International Transport, Supply Chains Critical in Achieving SDGs, Says UN Agencies

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Container terminal / ©bannafarsai

Eight United Nations organisations are stressing that international transport and integrated supply chains are critical in recovering from COVID-19 achieving the Sustainable Development Goals (SDGs).

The United Nations Economic Commission for Europe (UNECE), the International Maritime Organisation (IMO), the International Civil Aviation Organisation (ICAO), the United Nations Economic Commission for Africa (UNECA), the United Nations Economic Commission for Latin America and Caribbean (UNECLAC), the United Nations Economic and Social Commission for Asia and the Pacific (UNESCAP) and the United Nations Economic and Social Commission for Western Asia (UNESCWA).

Already, the social and economic disruption of the COVID-19 pandemic has been impacting countries’ efforts to improve livelihoods and achieve the SDGs.

The early responses to restraining the spread of the COVID-19 pandemic negatively impacted all transport operations, leading to severe disruptions of supply chains and trade flows worldwide.

United Nations Conference on Trade and Development (UNCTAD) Secretary-General, Mukhisa Kituyi, says “ensuring that ships keep moving, ports remain open and cross-border trade continues flowing requires further reforms into digitalisation and the dematerialisation of processes. Many of our UNCTAD solutions help to achieve this.”

Adding, he said, “it is important to highlight that these solutions help ensure smoother trade and the protection of transport workers and the population from the virus.”

Kituyi signed the statement alongside the heads of the UN organisations.

The signatories are calling on all governments to maximise the contribution of international trade and supply chains to a sustainable socio-economic recovery through greater use of international legal instruments and standards, as well as strengthened regional and sectoral cooperation.

UN instruments – such as the UNCTAD Automated System for Customs Data (ASYCUDA), UNECE-administered TIR Convention and its eTIR International System, the CMR Convention – facilitate the use of a safe and efficient trade and intermodal transport system.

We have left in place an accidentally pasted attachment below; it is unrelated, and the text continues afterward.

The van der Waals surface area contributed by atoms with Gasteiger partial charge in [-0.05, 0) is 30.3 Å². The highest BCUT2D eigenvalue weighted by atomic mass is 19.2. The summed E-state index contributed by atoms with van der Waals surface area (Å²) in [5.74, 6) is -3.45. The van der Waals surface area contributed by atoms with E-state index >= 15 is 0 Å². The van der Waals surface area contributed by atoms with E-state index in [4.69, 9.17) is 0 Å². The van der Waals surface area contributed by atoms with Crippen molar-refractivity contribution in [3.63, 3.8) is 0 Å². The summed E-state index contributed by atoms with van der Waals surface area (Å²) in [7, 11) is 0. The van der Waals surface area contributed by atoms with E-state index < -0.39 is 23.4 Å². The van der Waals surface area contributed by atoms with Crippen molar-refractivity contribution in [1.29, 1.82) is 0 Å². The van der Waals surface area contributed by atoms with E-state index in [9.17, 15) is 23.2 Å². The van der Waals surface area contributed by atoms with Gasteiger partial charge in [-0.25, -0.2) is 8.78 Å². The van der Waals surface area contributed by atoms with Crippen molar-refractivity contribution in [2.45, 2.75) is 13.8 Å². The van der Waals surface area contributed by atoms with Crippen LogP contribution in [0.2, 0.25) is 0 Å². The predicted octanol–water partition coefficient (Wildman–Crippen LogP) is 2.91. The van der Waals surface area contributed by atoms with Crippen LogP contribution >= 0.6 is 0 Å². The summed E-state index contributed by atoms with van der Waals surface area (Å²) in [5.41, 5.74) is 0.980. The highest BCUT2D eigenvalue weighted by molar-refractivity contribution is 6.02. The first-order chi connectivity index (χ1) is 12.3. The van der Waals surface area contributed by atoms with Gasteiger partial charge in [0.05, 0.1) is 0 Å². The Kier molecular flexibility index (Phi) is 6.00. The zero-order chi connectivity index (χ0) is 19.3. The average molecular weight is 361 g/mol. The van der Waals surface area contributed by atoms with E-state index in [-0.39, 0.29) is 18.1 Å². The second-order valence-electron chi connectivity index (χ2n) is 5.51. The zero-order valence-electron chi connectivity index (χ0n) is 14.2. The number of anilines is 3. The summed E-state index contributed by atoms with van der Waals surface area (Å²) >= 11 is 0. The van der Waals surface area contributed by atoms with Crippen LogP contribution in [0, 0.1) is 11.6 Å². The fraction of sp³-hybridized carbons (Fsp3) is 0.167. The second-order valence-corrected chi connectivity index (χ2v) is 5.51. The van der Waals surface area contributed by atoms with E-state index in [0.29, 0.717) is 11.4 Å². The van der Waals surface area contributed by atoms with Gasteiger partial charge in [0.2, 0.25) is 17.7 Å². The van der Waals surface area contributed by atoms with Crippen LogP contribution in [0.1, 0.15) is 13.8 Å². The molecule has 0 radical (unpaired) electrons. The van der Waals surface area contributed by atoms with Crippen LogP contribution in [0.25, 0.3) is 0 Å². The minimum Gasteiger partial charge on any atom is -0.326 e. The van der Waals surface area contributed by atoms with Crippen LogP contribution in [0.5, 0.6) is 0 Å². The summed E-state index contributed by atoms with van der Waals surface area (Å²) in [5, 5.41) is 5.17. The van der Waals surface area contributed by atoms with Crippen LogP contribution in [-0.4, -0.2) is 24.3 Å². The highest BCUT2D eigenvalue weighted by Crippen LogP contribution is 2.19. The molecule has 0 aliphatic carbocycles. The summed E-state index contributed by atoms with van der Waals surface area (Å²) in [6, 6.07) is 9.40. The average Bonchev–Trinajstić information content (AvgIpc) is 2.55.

These instruments allow for moving cargo across borders without requiring physical checks and for reducing contact between people.

Single windows enable traders to communicate electronically with all agencies involved. International standards for data exchange, such as those developed by UN/CEFACT also help reduce physical contact and enhance streamlined processes.

The signatories support further digitalisation of trade and customs procedures, using global United Nations standards, to ensure the fast and secure exchange of data and information concerning cargo and means of transport and contactless clearances.

They encourage all governments to take a risk-based approach to restoring air, inland and maritime connectivity with minimal restrictions, while preventing the spread of COVID-19, protecting the health and safety of drivers, crew and border agency personnel, as well as strengthening public confidence in trade and transport means.

They call upon governments to embark on the process to review international and regional trade agreements, as deemed necessary, and ensure they contain provisions to facilitate trade and transport in times of crisis and pandemics.

They urge countries to take appropriate action in facilitating and dematerialising trade and transport value chains.

They also reiterate support to countries to ensure a sustainable socio-economic recovery from the COVID-19 pandemic.

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